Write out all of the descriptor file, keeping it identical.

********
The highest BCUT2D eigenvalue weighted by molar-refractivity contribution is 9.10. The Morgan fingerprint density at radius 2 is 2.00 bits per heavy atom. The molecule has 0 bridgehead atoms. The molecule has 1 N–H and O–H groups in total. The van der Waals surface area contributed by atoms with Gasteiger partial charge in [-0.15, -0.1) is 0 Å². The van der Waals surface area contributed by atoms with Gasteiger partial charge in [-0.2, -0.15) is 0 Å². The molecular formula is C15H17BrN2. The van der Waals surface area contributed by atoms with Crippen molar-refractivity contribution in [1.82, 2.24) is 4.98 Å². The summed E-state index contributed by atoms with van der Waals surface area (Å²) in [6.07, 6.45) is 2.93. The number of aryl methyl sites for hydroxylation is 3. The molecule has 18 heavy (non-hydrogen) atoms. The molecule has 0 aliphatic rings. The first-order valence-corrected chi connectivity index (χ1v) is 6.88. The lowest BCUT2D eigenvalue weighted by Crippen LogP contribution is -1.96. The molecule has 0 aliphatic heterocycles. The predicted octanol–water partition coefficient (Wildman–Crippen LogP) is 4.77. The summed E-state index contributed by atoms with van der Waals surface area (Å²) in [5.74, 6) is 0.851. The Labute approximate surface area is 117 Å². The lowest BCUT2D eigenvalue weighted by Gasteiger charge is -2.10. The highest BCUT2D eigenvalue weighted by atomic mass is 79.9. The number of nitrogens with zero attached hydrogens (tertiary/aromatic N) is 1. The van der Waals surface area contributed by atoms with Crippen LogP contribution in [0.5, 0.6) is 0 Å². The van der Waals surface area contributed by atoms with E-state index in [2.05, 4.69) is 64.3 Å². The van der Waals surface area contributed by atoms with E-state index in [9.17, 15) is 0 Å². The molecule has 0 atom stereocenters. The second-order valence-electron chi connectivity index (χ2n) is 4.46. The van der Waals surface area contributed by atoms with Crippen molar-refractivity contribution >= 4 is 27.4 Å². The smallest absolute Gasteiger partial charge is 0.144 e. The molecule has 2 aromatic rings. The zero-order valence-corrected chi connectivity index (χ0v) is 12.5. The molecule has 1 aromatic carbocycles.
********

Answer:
The highest BCUT2D eigenvalue weighted by molar-refractivity contribution is 9.10. The Morgan fingerprint density at radius 2 is 2.00 bits per heavy atom. The molecule has 0 bridgehead atoms. The molecule has 1 N–H and O–H groups in total. The van der Waals surface area contributed by atoms with Gasteiger partial charge in [-0.15, -0.1) is 0 Å². The van der Waals surface area contributed by atoms with Gasteiger partial charge in [-0.2, -0.15) is 0 Å². The molecular formula is C15H17BrN2. The van der Waals surface area contributed by atoms with Crippen molar-refractivity contribution in [1.82, 2.24) is 4.98 Å². The summed E-state index contributed by atoms with van der Waals surface area (Å²) in [6.07, 6.45) is 2.93. The number of aryl methyl sites for hydroxylation is 3. The molecule has 18 heavy (non-hydrogen) atoms. The molecule has 0 aliphatic rings. The first-order valence-corrected chi connectivity index (χ1v) is 6.88. The lowest BCUT2D eigenvalue weighted by Crippen LogP contribution is -1.96. The molecule has 0 aliphatic heterocycles. The predicted octanol–water partition coefficient (Wildman–Crippen LogP) is 4.77. The summed E-state index contributed by atoms with van der Waals surface area (Å²) in [5.74, 6) is 0.851. The Labute approximate surface area is 117 Å². The lowest BCUT2D eigenvalue weighted by Gasteiger charge is -2.10. The highest BCUT2D eigenvalue weighted by atomic mass is 79.9. The number of nitrogens with zero attached hydrogens (tertiary/aromatic N) is 1. The van der Waals surface area contributed by atoms with Crippen LogP contribution in [0.5, 0.6) is 0 Å². The van der Waals surface area contributed by atoms with E-state index in [2.05, 4.69) is 64.3 Å². The van der Waals surface area contributed by atoms with E-state index in [9.17, 15) is 0 Å². The molecule has 0 atom stereocenters. The second-order valence-electron chi connectivity index (χ2n) is 4.46. The van der Waals surface area contributed by atoms with Crippen molar-refractivity contribution >= 4 is 27.4 Å². The smallest absolute Gasteiger partial charge is 0.144 e. The molecule has 2 aromatic rings. The zero-order valence-corrected chi connectivity index (χ0v) is 12.5. The molecule has 1 aromatic carbocycles.